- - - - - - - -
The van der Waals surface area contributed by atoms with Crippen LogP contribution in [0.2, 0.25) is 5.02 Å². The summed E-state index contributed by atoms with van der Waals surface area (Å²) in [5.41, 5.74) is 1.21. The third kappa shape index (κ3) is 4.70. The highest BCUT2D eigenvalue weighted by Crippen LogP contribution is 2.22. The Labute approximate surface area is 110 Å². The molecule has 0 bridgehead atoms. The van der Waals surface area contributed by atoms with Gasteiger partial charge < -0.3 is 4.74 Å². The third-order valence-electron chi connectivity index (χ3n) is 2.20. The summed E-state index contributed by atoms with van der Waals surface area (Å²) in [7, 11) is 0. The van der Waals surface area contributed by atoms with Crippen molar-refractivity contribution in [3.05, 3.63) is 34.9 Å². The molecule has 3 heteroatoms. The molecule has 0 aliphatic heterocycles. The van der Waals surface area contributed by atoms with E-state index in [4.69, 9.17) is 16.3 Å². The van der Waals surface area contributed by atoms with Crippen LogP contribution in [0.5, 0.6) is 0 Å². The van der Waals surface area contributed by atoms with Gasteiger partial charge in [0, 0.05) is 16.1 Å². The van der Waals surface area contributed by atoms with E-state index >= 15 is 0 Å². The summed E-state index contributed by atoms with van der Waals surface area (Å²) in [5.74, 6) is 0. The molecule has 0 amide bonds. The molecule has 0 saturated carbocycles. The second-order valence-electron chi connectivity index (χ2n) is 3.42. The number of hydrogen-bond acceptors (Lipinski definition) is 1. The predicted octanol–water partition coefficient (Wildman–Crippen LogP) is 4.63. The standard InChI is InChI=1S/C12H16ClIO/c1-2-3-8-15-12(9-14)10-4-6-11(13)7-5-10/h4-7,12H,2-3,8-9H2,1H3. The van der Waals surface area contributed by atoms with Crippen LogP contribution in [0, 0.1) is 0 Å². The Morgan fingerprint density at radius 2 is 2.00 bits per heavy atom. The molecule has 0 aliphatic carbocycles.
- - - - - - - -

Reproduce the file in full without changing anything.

The van der Waals surface area contributed by atoms with Crippen LogP contribution in [0.2, 0.25) is 5.02 Å². The summed E-state index contributed by atoms with van der Waals surface area (Å²) in [5.41, 5.74) is 1.21. The third kappa shape index (κ3) is 4.70. The highest BCUT2D eigenvalue weighted by Crippen LogP contribution is 2.22. The Labute approximate surface area is 110 Å². The molecule has 0 bridgehead atoms. The van der Waals surface area contributed by atoms with Gasteiger partial charge < -0.3 is 4.74 Å². The third-order valence-electron chi connectivity index (χ3n) is 2.20. The summed E-state index contributed by atoms with van der Waals surface area (Å²) in [7, 11) is 0. The van der Waals surface area contributed by atoms with Crippen molar-refractivity contribution in [3.05, 3.63) is 34.9 Å². The molecule has 3 heteroatoms. The molecule has 0 aliphatic heterocycles. The van der Waals surface area contributed by atoms with E-state index in [4.69, 9.17) is 16.3 Å². The van der Waals surface area contributed by atoms with Crippen LogP contribution in [0.5, 0.6) is 0 Å². The van der Waals surface area contributed by atoms with Gasteiger partial charge in [0, 0.05) is 16.1 Å². The van der Waals surface area contributed by atoms with E-state index >= 15 is 0 Å². The summed E-state index contributed by atoms with van der Waals surface area (Å²) in [5.74, 6) is 0. The molecule has 0 amide bonds. The molecule has 0 saturated carbocycles. The second-order valence-electron chi connectivity index (χ2n) is 3.42. The number of hydrogen-bond acceptors (Lipinski definition) is 1. The predicted octanol–water partition coefficient (Wildman–Crippen LogP) is 4.63. The standard InChI is InChI=1S/C12H16ClIO/c1-2-3-8-15-12(9-14)10-4-6-11(13)7-5-10/h4-7,12H,2-3,8-9H2,1H3. The van der Waals surface area contributed by atoms with Crippen LogP contribution in [0, 0.1) is 0 Å². The Morgan fingerprint density at radius 2 is 2.00 bits per heavy atom. The molecule has 0 aliphatic carbocycles.